Blog Tour: Vulcan’s Forge, Robert Mitchell Evans

Book Review: Vulcan’s Forge, Robert Mitchell Evans

vulcans forge

Science Fiction: Vulcan’s Forge, Robert Mitchell Evans


Set in the far future, Vulcan’s Forge starts with a mysterious theft. A man has stolen the Vulcan’s Forge. We don’t know what it is, why he wants it, what it can do, only that it is powerful and valuable and its owners are desperate to get it back. With that prologue hanging over the story, we then meet Jason. A young man whose job is to show movies and discuss them with audiences, Jason is a generally well-meaning person without much purpose in life.


This is a major problem on the planet Nocturnia, where purpose defines life. Nocturnia is reminiscent of a Christian theocracy, where the law prohibits sinful acts such as sex out of marriage. Every person’s responsibility is to marry, procreate, and help rebuild the human population in its new interstellar home.


Jason has delayed marriage, but finally his girlfriend Seiko and his buddy Brandon have convinced him to settle down and set a date. Just at this point, though, a problem arises.




Pamela is stunningly beautiful, daring in her fashion choices among a very conservative populace, and really into Jason. With very little effort, Pamela sweeps Jason off his feet. She is willing to flout the law, flout convention, and cater to Jason’s every sensual dream. Before he knows it, he is swept into a world of trouble that threatens his job, his place in society, his girlfriend, and possibly his life.


Robert Mitchell Evans manages to create a world that is both a caricature and frighteningly believable. Nocturnian society is not just prudish. It is a fundamentalist’s dream. Church attendance is virtually mandatory. Sin can lead to expulsion from the community, and on a world where native plants and animals are inedible, expulsion leads to certain death. Jason wants to watch movies that feature racier and adult themes. However, media is strictly monitored. Watching such films is not just illegal, it is virtually impossible under the strict guidance of the government. Behavior is monitored. Travel is monitored. Illegality is rare, because it is so hard to get away with anything. It does exist. But it is buried deeply.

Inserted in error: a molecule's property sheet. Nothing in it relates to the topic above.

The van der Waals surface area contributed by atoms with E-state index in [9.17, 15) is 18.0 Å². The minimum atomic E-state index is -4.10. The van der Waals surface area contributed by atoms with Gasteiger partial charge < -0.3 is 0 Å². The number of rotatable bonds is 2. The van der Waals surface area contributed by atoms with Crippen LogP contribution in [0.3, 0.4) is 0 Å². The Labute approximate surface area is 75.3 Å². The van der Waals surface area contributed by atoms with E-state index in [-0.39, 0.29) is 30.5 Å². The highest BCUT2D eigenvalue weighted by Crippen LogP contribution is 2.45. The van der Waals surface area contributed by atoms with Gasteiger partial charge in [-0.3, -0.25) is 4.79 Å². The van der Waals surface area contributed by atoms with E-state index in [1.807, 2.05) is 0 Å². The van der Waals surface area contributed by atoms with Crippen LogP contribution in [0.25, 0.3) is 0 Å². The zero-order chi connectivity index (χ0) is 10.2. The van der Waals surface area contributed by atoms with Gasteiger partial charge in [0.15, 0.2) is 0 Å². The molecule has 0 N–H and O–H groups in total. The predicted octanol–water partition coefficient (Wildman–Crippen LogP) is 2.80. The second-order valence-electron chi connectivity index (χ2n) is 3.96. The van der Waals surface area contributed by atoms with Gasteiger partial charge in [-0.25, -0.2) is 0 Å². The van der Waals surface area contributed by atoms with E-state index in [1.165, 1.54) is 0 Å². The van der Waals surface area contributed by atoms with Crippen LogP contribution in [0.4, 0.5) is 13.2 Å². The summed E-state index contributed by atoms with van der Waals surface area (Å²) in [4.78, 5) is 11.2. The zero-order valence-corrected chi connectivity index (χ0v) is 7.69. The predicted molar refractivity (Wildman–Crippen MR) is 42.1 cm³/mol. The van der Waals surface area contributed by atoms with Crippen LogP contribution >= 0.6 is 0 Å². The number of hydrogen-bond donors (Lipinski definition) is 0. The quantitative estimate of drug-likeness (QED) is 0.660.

Jason is a very believable protagonist. He is not a bad guy. He means well, loves his girlfriend, supports his friends, works hard at his job. He is weak. It does not take Pamela a lot of effort to sway him to betraying Seiko. Pamela convinces Jason to do even more as the novel progresses. But he is in love, and young people in love will do many things for their lovers.


Under the guise of a science fiction novel, Evans has written a character study about a man discovering who he truly is. Jason’s journey is a painful one, and there are times when I wanted to yell at him, “Don’t be an idiot!” Then again, I am the father of three boys in their twenties, so that reaction is not a completely foreign one to me. As the plot develops and the threads are drawn together, the book becomes more and more exciting. The end was surprising, satisfying, and quite fitting. Sometimes finding yourself is not the adventure you hoped it would be.


vulcans forge rme

My thanks to Flame Tree Press, Robert Evans Mitchell, and Anne Cater from Random Things Blog Tours for letting me read this book in exchange for my review. For more reactions to this book, check out the other bloggers participating in this tour.


vulcans forge

Book Review: Vulcan’s Forge, Robert Mitchell Evans

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